John Kuester juggled his lineup, benched veterans and tried seemingly every combination he could think of to shake the Detroit Pistons out of their funk.

When none of it worked, he lost his job.

The Pistons fired their embattled coach Sunday, four days after new owner Tom Gores completed an agreement to buy the team from Karen Davidson. Kuester was 57-107 over two seasons with Detroit, which failed to make the postseason in consecutive years for the first time since missing the playoffs three straight times from 1993-95. This past season was a dreary one, with the proud franchise making more news for internal squabbling than any on-court accomplishments.

"Decisions like this are difficult to make," team president Joe Dumars said. "I want to thank John for his hard work and dedication to the organization over the last two years, however, at this time we have decided to make a change."

Detroit won its third championship in 2004, part of a six-year streak in which the team reached at least the conference finals, but the Pistons went 27-55 in 2009-10 and 30-52 last season.

Empty seats were common at home games, and that, coupled with feuding between coaches and players, added to a sense of gloom.

Kuester didn't respond to a message seeking comment.

Kuester was hired in 2009 after two seasons as an assistant with Cleveland. He was also a member of Larry Brown's championship-winning staff in 2004 with the Pistons, but his familiarity with at least some of the Detroit players was of little help as the team began to look increasingly dysfunctional.

Richard Hamilton and Kuester had a falling out that sent the veteran to the bench for most of a seven-week stretch. The two appeared to be on better terms toward the end of last season, but there was plenty of other drama.

Every healthy player started at least one game in 2010-11, and all except Ben Gordon received at least one DNP-Coach's Decision. Kuester benched point guard Rodney Stuckey barely a week into the season and benched him again with just over a week to go when there was friction between the two.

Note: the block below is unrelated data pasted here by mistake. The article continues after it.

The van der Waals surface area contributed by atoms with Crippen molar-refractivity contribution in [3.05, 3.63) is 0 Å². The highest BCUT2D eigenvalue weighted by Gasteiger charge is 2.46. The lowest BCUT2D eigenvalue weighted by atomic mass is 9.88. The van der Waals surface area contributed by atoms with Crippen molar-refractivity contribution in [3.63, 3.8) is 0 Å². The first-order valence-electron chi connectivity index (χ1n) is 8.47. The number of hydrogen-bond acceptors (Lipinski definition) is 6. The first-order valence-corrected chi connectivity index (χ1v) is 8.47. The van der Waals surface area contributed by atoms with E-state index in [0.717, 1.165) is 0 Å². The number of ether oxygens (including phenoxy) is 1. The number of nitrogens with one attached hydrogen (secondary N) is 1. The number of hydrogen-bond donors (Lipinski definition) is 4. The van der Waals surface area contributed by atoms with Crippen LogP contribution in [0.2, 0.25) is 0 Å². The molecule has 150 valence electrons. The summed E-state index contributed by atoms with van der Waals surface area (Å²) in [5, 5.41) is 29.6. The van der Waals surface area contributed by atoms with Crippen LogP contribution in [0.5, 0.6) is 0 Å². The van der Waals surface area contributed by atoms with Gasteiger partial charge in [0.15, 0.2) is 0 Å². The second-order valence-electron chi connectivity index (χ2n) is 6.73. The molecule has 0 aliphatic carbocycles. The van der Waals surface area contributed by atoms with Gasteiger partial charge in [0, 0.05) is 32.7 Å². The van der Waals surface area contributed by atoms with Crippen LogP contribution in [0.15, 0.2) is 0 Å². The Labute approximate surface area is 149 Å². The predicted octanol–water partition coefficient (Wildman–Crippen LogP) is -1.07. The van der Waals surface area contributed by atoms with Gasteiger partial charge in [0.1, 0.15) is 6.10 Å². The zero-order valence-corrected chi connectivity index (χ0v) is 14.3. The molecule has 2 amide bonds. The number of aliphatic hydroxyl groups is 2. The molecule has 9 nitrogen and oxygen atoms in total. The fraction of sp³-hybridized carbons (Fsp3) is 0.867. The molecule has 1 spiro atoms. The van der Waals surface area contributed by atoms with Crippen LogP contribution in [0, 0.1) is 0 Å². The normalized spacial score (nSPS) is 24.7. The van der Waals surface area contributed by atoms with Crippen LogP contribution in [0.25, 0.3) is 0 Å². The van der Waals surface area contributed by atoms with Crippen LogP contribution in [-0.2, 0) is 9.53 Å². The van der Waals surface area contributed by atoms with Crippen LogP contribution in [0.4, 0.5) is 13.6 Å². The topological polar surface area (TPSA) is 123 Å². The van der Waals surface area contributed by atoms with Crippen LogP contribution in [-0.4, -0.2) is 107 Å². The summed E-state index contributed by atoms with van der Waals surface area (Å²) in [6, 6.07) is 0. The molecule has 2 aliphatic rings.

The low point was probably Feb. 25 in Philadelphia. Seven players missed at least part of a team shootaround, and Kuester played only the remaining six that night in a blowout loss to the 76ers.

Detroit actually improved by three games from Kuester's first season, but that wasn't enough to save his job. His firing appeared certain, and it happened quickly after Gores officially took control.

For much of the season, the team seemed in limbo because of a drawn-out sale by Davidson. The Pistons finally announced in April that Gores was going to take over, but the deal didn't become final until Wednesday.

Dumars said his hands were tied during the transition period. Now, the rebuilding process can begin in earnest, and finding a new coach will be an important step.

"At this time, we do not have a timetable for hiring a successor," Dumars said.

The Pistons will try to make the most of the next few weeks. They have the eighth pick in the June 23 draft, which is only a week before the NBA's collective bargaining agreement is set to expire.

The new coach could take over a significantly different roster. Hamilton, Tayshaun Prince and Ben Wallace are the last links to the 2004 title team, and all could be gone by the time the Pistons suit up again.

The Pistons were unable to trade Hamilton, who is under contract for two more seasons, although it is possible he could be dealt before next season. Prince is a free agent, and Wallace has considered retirement.

Amid all that, there have been some bright spots. Rookie Greg Monroe established himself as a solid young big man, averaging 9.4 points and 7.5 rebounds. Austin Daye, who shot 40 percent from 3-point range in his second season, appears to be another part of the team's future.

Gores said Thursday that Dumars is still the team's point man for basketball matters, and although the Pistons were noncommittal about Kuester that night, it was obvious that changes were coming in some form.

"I think that we really do have to re-establish the culture here," Dumars said that night. "I think that's the main thing — is to just kind of re-claim the culture back that was established here for a long time."